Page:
Curated by Joshua Caleb Weibley
June 10 - July 1, 2017Press Release
Including works by: Doug Ashford, Peter Coffin, Joy Drury Cox, Lucia Hierro, Jason Hirata, Evan McGraw, Sophy Naess and Peter Wilson.
“Ephemera”—from the Greek ἐπί (for) and ἡμέρα (day)—suggests material that isn’t meant to survive very long, perhaps only for a day. Usually the word refers to pieces of paper.
The same Greek roots also inform the taxonomic order “Ephemeroptera” to which Mayflies belong. As long ago as the birth of classical Greek philosophy, the brief lifespans of these insects have been the subject of popular comment. George Crabbe’s poem above, written within living memory of The United States’ Declaration of Independence, is only one example out of countless others.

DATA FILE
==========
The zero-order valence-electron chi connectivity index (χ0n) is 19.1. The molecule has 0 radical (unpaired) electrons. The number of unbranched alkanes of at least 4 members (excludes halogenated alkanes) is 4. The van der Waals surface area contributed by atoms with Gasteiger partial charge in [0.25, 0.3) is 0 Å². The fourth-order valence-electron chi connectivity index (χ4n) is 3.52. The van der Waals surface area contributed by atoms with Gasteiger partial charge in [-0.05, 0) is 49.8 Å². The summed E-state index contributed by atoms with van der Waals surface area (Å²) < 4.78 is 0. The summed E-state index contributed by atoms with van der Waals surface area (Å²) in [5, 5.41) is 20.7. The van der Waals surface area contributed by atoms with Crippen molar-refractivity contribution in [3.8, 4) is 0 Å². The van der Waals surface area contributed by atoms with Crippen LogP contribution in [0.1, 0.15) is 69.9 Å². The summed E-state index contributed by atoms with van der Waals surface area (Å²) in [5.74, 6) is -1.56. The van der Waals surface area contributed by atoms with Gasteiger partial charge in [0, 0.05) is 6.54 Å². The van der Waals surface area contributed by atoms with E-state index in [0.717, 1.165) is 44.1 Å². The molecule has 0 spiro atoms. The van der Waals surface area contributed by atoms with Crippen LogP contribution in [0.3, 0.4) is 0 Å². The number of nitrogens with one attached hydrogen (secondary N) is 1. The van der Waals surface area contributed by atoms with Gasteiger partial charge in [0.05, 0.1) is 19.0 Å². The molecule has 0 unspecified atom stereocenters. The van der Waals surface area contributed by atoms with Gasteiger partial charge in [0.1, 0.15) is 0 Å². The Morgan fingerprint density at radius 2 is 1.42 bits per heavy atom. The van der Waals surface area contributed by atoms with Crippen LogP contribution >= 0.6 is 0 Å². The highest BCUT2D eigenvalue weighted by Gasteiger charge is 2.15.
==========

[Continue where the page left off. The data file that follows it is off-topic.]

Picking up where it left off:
Understanding, however, that the anatomy of a Mayfly has changed little since recorded history began allows us to see the disposable quality of Crabbe’s newspaper comparison turned on its head: as vulnerable to time and history as they are, they are also impervious to it. In much the same way that Mayflies’ bodies are living snapshots of time immemorial, under the name “ephemera”, ostensibly short-lived pieces of paper can animate our histories and memories with a teasingly bodily immediacy and intimacy. Where better to learn about the lives of people who died decades or centuries before one’s own birth than preserved archives of daily news?
Ephemeroptera is a reflection on paper’s oblique yet visceral testament to the communities that circulate pieces of it amongst themselves.
—Joshua Caleb Weibley, May 2017